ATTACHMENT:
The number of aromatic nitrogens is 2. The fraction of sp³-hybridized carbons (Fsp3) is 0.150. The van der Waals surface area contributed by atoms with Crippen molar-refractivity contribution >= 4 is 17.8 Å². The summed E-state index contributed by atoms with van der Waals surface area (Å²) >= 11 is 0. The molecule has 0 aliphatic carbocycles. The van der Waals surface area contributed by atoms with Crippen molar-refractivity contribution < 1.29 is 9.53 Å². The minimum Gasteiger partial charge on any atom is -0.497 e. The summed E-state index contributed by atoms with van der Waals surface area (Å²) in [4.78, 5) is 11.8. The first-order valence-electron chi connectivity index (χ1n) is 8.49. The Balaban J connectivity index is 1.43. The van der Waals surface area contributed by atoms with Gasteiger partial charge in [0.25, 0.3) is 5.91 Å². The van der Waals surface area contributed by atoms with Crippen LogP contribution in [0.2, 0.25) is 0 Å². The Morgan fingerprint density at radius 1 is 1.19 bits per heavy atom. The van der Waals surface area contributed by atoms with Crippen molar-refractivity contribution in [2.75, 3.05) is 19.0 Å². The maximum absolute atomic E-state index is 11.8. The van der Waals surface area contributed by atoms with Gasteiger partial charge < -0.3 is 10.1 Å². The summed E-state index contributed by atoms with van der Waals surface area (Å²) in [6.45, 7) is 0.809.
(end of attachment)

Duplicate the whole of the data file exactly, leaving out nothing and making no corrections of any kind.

The number of aromatic nitrogens is 2. The fraction of sp³-hybridized carbons (Fsp3) is 0.150. The van der Waals surface area contributed by atoms with Crippen molar-refractivity contribution >= 4 is 17.8 Å². The summed E-state index contributed by atoms with van der Waals surface area (Å²) >= 11 is 0. The molecule has 0 aliphatic carbocycles. The van der Waals surface area contributed by atoms with Crippen molar-refractivity contribution < 1.29 is 9.53 Å². The minimum Gasteiger partial charge on any atom is -0.497 e. The summed E-state index contributed by atoms with van der Waals surface area (Å²) in [4.78, 5) is 11.8. The first-order valence-electron chi connectivity index (χ1n) is 8.49. The Balaban J connectivity index is 1.43. The van der Waals surface area contributed by atoms with Gasteiger partial charge in [0.25, 0.3) is 5.91 Å². The van der Waals surface area contributed by atoms with Crippen LogP contribution in [0.2, 0.25) is 0 Å². The Morgan fingerprint density at radius 1 is 1.19 bits per heavy atom. The van der Waals surface area contributed by atoms with Crippen molar-refractivity contribution in [2.75, 3.05) is 19.0 Å². The maximum absolute atomic E-state index is 11.8. The van der Waals surface area contributed by atoms with Gasteiger partial charge < -0.3 is 10.1 Å². The summed E-state index contributed by atoms with van der Waals surface area (Å²) in [6.45, 7) is 0.809.